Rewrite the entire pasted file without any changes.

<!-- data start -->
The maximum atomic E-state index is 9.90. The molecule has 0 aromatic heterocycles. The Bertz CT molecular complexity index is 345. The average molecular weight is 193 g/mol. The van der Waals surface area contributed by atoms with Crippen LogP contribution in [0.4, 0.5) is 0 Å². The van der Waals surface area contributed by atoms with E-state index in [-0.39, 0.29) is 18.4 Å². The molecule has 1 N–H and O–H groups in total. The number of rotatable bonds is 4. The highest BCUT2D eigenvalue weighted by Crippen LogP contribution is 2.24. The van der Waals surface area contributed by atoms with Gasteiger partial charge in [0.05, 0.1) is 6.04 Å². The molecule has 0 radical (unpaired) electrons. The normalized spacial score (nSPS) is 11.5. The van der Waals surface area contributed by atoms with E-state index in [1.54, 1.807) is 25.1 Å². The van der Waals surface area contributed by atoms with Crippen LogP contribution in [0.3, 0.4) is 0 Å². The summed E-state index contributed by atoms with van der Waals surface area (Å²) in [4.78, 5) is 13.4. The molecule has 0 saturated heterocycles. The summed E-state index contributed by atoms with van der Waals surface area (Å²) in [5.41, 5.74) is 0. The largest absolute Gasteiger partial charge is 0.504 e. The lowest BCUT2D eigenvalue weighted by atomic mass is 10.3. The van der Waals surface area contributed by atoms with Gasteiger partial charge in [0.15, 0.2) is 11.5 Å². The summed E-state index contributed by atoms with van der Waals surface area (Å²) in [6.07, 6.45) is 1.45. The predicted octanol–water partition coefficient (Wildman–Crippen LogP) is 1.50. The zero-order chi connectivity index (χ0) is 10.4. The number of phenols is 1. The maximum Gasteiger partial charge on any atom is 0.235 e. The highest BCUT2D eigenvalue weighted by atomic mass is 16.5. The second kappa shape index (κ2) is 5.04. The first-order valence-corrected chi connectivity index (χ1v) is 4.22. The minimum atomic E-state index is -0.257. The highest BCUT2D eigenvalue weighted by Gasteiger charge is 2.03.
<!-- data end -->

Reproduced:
The maximum atomic E-state index is 9.90. The molecule has 0 aromatic heterocycles. The Bertz CT molecular complexity index is 345. The average molecular weight is 193 g/mol. The van der Waals surface area contributed by atoms with Crippen LogP contribution in [0.4, 0.5) is 0 Å². The van der Waals surface area contributed by atoms with E-state index in [-0.39, 0.29) is 18.4 Å². The molecule has 1 N–H and O–H groups in total. The number of rotatable bonds is 4. The highest BCUT2D eigenvalue weighted by Crippen LogP contribution is 2.24. The van der Waals surface area contributed by atoms with Gasteiger partial charge in [0.05, 0.1) is 6.04 Å². The molecule has 0 radical (unpaired) electrons. The normalized spacial score (nSPS) is 11.5. The van der Waals surface area contributed by atoms with E-state index in [1.54, 1.807) is 25.1 Å². The van der Waals surface area contributed by atoms with Crippen LogP contribution in [0.3, 0.4) is 0 Å². The summed E-state index contributed by atoms with van der Waals surface area (Å²) in [4.78, 5) is 13.4. The molecule has 0 saturated heterocycles. The summed E-state index contributed by atoms with van der Waals surface area (Å²) in [5.41, 5.74) is 0. The largest absolute Gasteiger partial charge is 0.504 e. The lowest BCUT2D eigenvalue weighted by atomic mass is 10.3. The van der Waals surface area contributed by atoms with Gasteiger partial charge in [0.15, 0.2) is 11.5 Å². The summed E-state index contributed by atoms with van der Waals surface area (Å²) in [6.07, 6.45) is 1.45. The predicted octanol–water partition coefficient (Wildman–Crippen LogP) is 1.50. The zero-order chi connectivity index (χ0) is 10.4. The number of phenols is 1. The maximum Gasteiger partial charge on any atom is 0.235 e. The highest BCUT2D eigenvalue weighted by atomic mass is 16.5. The second kappa shape index (κ2) is 5.04. The first-order valence-corrected chi connectivity index (χ1v) is 4.22. The minimum atomic E-state index is -0.257. The highest BCUT2D eigenvalue weighted by Gasteiger charge is 2.03.